annotate README.en @ 49:00286f6bfa85

experimental: when -c specified, use dictionary for compression
author Igor Chubin <>
date Wed Feb 09 21:08:23 2011 +0200 (2011-02-09)
rev   line source
igor@9 1
igor@9 2 '''new-words''' is a script which helps you to control your vocabulary
igor@9 3 and find unknown words in texts before you start to read them.
igor@9 4
igor@9 5 The script is intended to be run in a console; interactive part of the work
igor@9 6 done with a help of a text editor (vim by default).
igor@9 7
igor@9 8 Features:
igor@9 9 * Multilanguage support;
igor@9 10 * Dictionary software integration;
igor@9 11 * Notes to unknown words.
igor@9 12
igor@9 13 == Installation ==
igor@9 14
igor@9 15 wget
igor@9 16 tar xvfz new-words.tar.gz
igor@9 17 ./INSTALL
igor@9 18
igor@9 19 == First steps ==
igor@9 20
igor@9 21 First of all you have to give a program some information
igor@9 22 about your vocabularies for foreign languages (one or more).
igor@9 23 Let us learn Russian and French.
igor@9 24
igor@9 25 Find unknown words in a page from the Internet:
igor@9 26
igor@9 27 $ new-wordsМосква
igor@9 28
igor@9 29 Delete (dd) words, that you know. Save the result and quit the editor (:wq).
igor@9 30
igor@9 31 Repeat the same using several other pages:
igor@9 32
igor@9 33 $ new-wordsКиев
igor@9 34 $ new-words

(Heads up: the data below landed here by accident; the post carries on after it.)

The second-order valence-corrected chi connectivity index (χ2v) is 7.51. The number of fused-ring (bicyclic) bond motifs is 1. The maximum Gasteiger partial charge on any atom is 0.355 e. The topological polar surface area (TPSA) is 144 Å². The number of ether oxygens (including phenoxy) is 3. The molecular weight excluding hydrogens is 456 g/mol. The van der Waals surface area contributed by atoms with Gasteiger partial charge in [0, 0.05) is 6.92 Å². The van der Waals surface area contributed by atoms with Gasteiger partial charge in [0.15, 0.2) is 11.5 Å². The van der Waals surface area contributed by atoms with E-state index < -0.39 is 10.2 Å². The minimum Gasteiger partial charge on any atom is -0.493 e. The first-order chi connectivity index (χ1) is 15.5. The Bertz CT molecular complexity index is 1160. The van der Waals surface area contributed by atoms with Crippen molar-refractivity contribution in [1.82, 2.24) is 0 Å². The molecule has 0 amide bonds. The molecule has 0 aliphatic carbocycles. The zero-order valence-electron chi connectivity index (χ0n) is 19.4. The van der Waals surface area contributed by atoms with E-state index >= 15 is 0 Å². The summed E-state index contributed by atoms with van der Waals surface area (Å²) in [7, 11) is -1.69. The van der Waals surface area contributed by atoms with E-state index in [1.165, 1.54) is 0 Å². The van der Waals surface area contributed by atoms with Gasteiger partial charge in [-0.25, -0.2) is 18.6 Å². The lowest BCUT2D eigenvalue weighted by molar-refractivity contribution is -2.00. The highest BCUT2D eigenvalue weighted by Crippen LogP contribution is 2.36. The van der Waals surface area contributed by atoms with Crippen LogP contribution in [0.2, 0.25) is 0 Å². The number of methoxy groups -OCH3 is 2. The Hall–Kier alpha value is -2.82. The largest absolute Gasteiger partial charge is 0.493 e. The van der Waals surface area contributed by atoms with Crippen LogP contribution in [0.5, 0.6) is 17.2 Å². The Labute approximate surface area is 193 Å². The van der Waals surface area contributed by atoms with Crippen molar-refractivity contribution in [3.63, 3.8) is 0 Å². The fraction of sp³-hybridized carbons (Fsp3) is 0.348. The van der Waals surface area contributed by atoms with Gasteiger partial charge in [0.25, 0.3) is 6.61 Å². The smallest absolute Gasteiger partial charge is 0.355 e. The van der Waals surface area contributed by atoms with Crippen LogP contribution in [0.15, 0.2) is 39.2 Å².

igor@9 35
igor@9 36 Now new-words knows something about your Russian vocabulary.
igor@9 37
igor@9 38 You can do the same for other languages, e.g. for French:
igor@9 39
igor@9 40 $ new-words
igor@9 41 $ new-words
igor@9 42
igor@9 43 You can change your vocabularies data in the directory ~/.new-words:
igor@9 44
igor@9 45 $ ls -1 /home/igor/.new-words
igor@9 46 fr.txt
igor@9 47 ru.txt
igor@9 48
igor@9 49 The language of pages are automatically derived from URL for pages from Wikipedia.
igor@9 50 If you want, you can specify language manually (using -l key):
igor@9 51
igor@9 52 $ new-words -l fr
igor@9 53
igor@9 54 == External dictionaries usage ==
igor@9 55
igor@9 56 There is a script ~/bin/en was created during installation.
igor@9 57
igor@9 58 This is an example of the script, which translates its command line parameters from one language to another.
igor@9 59 This example translates its arguments from English to Russian,
igor@9 60 but you can specify another dictionary in its code.
igor@9 61
igor@9 62 Also you can create links to the file to make it possible
igor@9 63 to use external dictionaries not only for English texts (en)
igor@9 64 but for texts in any other languages.
igor@9 65
igor@9 66 $ cd ~/bin/
igor@9 67 $ ln en fr
igor@9 68 $ ln en ru
igor@9 69
igor@9 70 After that you should edit the file ~/bin/en and specify correct names of the dictionaries that have to be used
igor@9 71 to translate from the French and Russian language to the language you want.
igor@9 72
igor@9 73 You can use the dictionary wrapper from new-words:
igor@9 74 when you are in the editor working with your words,
igor@9 75 you can set a cursor at any word and press K (shift k).
igor@9 76 The dictionary wrapper will be run.
igor@9 77
igor@9 78 The wrappers' buffer will show you not only a translation of the word
igor@9 79 but sentences from the text which contain the word where the cursor were.
igor@9 80
igor@9 81
igor@9 82 == Adding notes to the words ==
igor@9 83
igor@9 84 You can add additional notes to words which you can't remember.
igor@9 85 These notes will be automatically saved and restored when needed.
igor@9 86
igor@9 87 Notes are saved in the file ~/.new-words/notes-??.txt .
igor@9 88 Here the language code should be specified instead of ?? .
igor@9 89
igor@9 90 You can browse last notes with UNIX tail command:
igor@9 91
igor@9 92 $ tail ~/.new-words/notes-ru.txt
igor@9 93